Objectives: To compare bone mineral density (BMD) among human immunodeficiency virus (HIV)-infected children with population norms and to determine predictors of BMD in HIV-infected children.
Methods: Total body BMD was measured by dual energy x-ray absorptiometry in 37 HIV-infected children and nine sibling controls at baseline. Clinical, dietary and anthropometric data were obtained at the time of the dual energy x-ray absorptiometry examination. Age- and gender-adjusted z scores were calculated for BMD, body mass index, weight and height from population standards. Age-adjusted percentiles were determined for dietary intake of calcium and vitamin D. Differences in BMD z scores between HIV-infected children and sibling controls were determined and adjusted for height and weight, as were independent risk factors for lower BMD among infected children. Eighteen HIV-infected children and 5 controls had serial BMD measures.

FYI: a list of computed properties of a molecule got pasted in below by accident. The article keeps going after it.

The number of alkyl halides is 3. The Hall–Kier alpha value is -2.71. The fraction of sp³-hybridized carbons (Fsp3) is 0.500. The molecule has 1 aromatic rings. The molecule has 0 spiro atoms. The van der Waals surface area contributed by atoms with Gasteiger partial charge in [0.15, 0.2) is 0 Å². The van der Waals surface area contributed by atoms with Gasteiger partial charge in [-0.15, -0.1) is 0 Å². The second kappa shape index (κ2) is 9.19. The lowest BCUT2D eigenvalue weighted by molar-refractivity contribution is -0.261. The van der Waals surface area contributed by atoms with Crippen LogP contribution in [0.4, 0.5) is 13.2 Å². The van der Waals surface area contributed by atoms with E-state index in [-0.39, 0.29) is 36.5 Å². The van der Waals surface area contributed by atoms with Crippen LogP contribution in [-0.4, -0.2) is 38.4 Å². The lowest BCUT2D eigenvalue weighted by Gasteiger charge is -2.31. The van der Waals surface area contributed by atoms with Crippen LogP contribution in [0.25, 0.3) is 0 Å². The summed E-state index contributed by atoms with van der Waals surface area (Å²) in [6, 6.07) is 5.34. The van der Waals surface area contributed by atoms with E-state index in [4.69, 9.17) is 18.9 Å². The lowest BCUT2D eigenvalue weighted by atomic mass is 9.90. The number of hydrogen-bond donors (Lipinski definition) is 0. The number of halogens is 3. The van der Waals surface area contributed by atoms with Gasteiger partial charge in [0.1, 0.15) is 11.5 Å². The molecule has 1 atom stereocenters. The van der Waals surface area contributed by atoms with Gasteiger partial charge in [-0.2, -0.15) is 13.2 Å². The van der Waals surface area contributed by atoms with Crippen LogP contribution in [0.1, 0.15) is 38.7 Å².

Results: Compared with population norms, HIV-infected children had significantly lower BMD z scores (-0.51 SD, P = 0.004), in contrast with controls who had normal z scores (0.38 SD, P = 1.0). However, there was no difference in BMD z scores between HIV-infected children and the small number of sibling controls, adjusted for height and weight. Among HIV-infected children, lower BMD z scores were independently associated with lower weight z scores (P < 0.0001), lower height z scores (P = 0.01), advanced (stage B or C) HIV stage (P = 0.01) and age greater than 8 years (P < 0.0001). In the same model, multivitamin use (P = 0.009) and African American race (P = 0.001) were associated with better BMD z scores, with nevirapine use showing borderline positive effect (P = 0.06). All results were adjusted for Tanner stage. Change in BMD z score over time showed that there was no change or an increase in BMD in 100% of controls but in only 44% of the HIV-infected children (P = 0.09).
Conclusion: When compared with population norms, HIV-infected children had lower than expected bone mass for their age and gender that may be attributable to delays in growth, sexual maturity, time (length of HIV infection), ethnicity and disease severity. Dietary intake of calcium and vitamin D were not associated with bone loss, but most children had suboptimal intake. However, multivitamin use was strongly associated with better bone mineral density.